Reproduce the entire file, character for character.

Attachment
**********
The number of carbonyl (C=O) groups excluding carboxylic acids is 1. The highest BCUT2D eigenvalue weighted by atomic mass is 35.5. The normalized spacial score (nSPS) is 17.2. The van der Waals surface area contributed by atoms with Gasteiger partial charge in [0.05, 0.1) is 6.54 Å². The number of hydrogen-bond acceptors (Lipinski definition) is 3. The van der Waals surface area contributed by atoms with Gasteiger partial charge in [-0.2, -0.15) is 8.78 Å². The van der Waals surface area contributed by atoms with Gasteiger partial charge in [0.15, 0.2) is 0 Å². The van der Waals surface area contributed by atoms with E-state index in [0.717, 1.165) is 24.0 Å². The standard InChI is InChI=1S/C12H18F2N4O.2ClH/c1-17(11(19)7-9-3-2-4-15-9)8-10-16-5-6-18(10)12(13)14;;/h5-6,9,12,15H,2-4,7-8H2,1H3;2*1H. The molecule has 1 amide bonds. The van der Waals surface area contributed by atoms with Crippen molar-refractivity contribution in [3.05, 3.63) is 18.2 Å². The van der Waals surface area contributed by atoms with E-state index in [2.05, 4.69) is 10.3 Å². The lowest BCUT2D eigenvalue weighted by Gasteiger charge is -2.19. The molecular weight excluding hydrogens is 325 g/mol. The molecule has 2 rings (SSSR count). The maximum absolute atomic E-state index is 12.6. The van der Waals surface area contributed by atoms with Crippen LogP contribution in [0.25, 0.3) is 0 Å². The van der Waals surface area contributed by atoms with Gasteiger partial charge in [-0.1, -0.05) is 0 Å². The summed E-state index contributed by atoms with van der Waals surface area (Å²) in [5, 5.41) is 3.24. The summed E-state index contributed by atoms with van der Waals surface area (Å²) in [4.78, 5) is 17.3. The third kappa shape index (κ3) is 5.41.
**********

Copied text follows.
The number of carbonyl (C=O) groups excluding carboxylic acids is 1. The highest BCUT2D eigenvalue weighted by atomic mass is 35.5. The normalized spacial score (nSPS) is 17.2. The van der Waals surface area contributed by atoms with Gasteiger partial charge in [0.05, 0.1) is 6.54 Å². The number of hydrogen-bond acceptors (Lipinski definition) is 3. The van der Waals surface area contributed by atoms with Gasteiger partial charge in [-0.2, -0.15) is 8.78 Å². The van der Waals surface area contributed by atoms with Gasteiger partial charge in [0.15, 0.2) is 0 Å². The van der Waals surface area contributed by atoms with E-state index in [0.717, 1.165) is 24.0 Å². The standard InChI is InChI=1S/C12H18F2N4O.2ClH/c1-17(11(19)7-9-3-2-4-15-9)8-10-16-5-6-18(10)12(13)14;;/h5-6,9,12,15H,2-4,7-8H2,1H3;2*1H. The molecule has 1 amide bonds. The van der Waals surface area contributed by atoms with Crippen molar-refractivity contribution in [3.05, 3.63) is 18.2 Å². The van der Waals surface area contributed by atoms with E-state index in [2.05, 4.69) is 10.3 Å². The lowest BCUT2D eigenvalue weighted by Gasteiger charge is -2.19. The molecular weight excluding hydrogens is 325 g/mol. The molecule has 2 rings (SSSR count). The maximum absolute atomic E-state index is 12.6. The van der Waals surface area contributed by atoms with Crippen LogP contribution in [0.25, 0.3) is 0 Å². The van der Waals surface area contributed by atoms with Gasteiger partial charge in [-0.1, -0.05) is 0 Å². The summed E-state index contributed by atoms with van der Waals surface area (Å²) in [5, 5.41) is 3.24. The summed E-state index contributed by atoms with van der Waals surface area (Å²) in [4.78, 5) is 17.3. The third kappa shape index (κ3) is 5.41.